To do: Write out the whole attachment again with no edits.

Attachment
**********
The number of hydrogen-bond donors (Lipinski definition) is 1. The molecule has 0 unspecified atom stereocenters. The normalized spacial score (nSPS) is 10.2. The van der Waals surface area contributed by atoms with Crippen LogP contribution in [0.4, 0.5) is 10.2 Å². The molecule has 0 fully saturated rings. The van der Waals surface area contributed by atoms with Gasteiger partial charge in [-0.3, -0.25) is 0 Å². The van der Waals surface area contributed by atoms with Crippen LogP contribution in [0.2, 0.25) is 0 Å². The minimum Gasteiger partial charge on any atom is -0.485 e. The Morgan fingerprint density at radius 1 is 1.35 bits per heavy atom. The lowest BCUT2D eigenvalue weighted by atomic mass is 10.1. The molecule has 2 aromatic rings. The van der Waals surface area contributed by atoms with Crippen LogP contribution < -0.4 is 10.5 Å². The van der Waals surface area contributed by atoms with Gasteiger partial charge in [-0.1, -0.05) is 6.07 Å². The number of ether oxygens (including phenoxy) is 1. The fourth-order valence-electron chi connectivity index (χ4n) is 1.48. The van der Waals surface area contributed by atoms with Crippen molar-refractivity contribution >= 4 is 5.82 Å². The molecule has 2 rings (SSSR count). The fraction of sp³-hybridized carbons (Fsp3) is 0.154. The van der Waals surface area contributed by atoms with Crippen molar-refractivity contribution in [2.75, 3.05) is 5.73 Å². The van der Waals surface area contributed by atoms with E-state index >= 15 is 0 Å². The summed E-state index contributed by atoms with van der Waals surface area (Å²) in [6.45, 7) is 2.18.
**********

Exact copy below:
The number of hydrogen-bond donors (Lipinski definition) is 1. The molecule has 0 unspecified atom stereocenters. The normalized spacial score (nSPS) is 10.2. The van der Waals surface area contributed by atoms with Crippen LogP contribution in [0.4, 0.5) is 10.2 Å². The molecule has 0 fully saturated rings. The van der Waals surface area contributed by atoms with Gasteiger partial charge in [-0.3, -0.25) is 0 Å². The van der Waals surface area contributed by atoms with Crippen LogP contribution in [0.2, 0.25) is 0 Å². The minimum Gasteiger partial charge on any atom is -0.485 e. The Morgan fingerprint density at radius 1 is 1.35 bits per heavy atom. The lowest BCUT2D eigenvalue weighted by atomic mass is 10.1. The molecule has 2 aromatic rings. The van der Waals surface area contributed by atoms with Crippen LogP contribution < -0.4 is 10.5 Å². The van der Waals surface area contributed by atoms with Gasteiger partial charge in [-0.1, -0.05) is 6.07 Å². The number of ether oxygens (including phenoxy) is 1. The fourth-order valence-electron chi connectivity index (χ4n) is 1.48. The van der Waals surface area contributed by atoms with Crippen molar-refractivity contribution >= 4 is 5.82 Å². The molecule has 2 rings (SSSR count). The fraction of sp³-hybridized carbons (Fsp3) is 0.154. The van der Waals surface area contributed by atoms with Crippen molar-refractivity contribution in [2.75, 3.05) is 5.73 Å². The van der Waals surface area contributed by atoms with E-state index >= 15 is 0 Å². The summed E-state index contributed by atoms with van der Waals surface area (Å²) in [6.45, 7) is 2.18.